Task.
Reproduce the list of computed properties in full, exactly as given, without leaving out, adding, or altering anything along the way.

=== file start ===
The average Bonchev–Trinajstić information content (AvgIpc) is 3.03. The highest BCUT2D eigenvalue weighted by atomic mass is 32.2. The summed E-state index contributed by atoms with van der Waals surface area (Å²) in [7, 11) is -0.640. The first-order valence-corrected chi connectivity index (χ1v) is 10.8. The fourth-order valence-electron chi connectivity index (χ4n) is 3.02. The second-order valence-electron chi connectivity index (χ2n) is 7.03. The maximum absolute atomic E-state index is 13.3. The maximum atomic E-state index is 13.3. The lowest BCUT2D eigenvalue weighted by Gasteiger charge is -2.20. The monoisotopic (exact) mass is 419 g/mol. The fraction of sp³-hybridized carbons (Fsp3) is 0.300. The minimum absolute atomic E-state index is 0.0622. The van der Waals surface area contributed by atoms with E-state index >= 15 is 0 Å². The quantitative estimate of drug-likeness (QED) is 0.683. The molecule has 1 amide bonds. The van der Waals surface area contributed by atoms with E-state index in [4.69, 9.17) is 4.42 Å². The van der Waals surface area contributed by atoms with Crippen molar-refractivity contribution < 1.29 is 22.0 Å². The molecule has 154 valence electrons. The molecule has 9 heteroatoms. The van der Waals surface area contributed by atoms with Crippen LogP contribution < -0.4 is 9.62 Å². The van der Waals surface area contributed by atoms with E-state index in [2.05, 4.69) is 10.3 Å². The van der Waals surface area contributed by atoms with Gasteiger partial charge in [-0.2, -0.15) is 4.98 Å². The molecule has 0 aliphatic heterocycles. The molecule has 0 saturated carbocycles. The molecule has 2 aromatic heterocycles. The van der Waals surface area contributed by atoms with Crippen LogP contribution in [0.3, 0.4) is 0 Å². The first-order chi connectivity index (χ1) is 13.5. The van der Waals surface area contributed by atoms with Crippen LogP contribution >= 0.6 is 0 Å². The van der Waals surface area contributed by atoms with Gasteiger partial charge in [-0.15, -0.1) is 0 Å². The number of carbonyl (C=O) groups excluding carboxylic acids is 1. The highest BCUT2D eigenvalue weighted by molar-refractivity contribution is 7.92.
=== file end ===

The average Bonchev–Trinajstić information content (AvgIpc) is 3.03. The highest BCUT2D eigenvalue weighted by atomic mass is 32.2. The summed E-state index contributed by atoms with van der Waals surface area (Å²) in [7, 11) is -0.640. The first-order valence-corrected chi connectivity index (χ1v) is 10.8. The fourth-order valence-electron chi connectivity index (χ4n) is 3.02. The second-order valence-electron chi connectivity index (χ2n) is 7.03. The maximum absolute atomic E-state index is 13.3. The maximum atomic E-state index is 13.3. The lowest BCUT2D eigenvalue weighted by Gasteiger charge is -2.20. The monoisotopic (exact) mass is 419 g/mol. The fraction of sp³-hybridized carbons (Fsp3) is 0.300. The minimum absolute atomic E-state index is 0.0622. The van der Waals surface area contributed by atoms with E-state index >= 15 is 0 Å². The quantitative estimate of drug-likeness (QED) is 0.683. The molecule has 1 amide bonds. The van der Waals surface area contributed by atoms with E-state index in [4.69, 9.17) is 4.42 Å². The van der Waals surface area contributed by atoms with Crippen molar-refractivity contribution < 1.29 is 22.0 Å². The molecule has 154 valence electrons. The molecule has 9 heteroatoms. The van der Waals surface area contributed by atoms with Crippen LogP contribution < -0.4 is 9.62 Å². The van der Waals surface area contributed by atoms with E-state index in [2.05, 4.69) is 10.3 Å². The van der Waals surface area contributed by atoms with Gasteiger partial charge in [-0.2, -0.15) is 4.98 Å². The molecule has 0 aliphatic heterocycles. The molecule has 0 saturated carbocycles. The molecule has 2 aromatic heterocycles. The van der Waals surface area contributed by atoms with Crippen LogP contribution in [0.3, 0.4) is 0 Å². The first-order chi connectivity index (χ1) is 13.5. The van der Waals surface area contributed by atoms with Crippen LogP contribution >= 0.6 is 0 Å². The van der Waals surface area contributed by atoms with Gasteiger partial charge in [-0.15, -0.1) is 0 Å². The number of carbonyl (C=O) groups excluding carboxylic acids is 1. The highest BCUT2D eigenvalue weighted by molar-refractivity contribution is 7.92.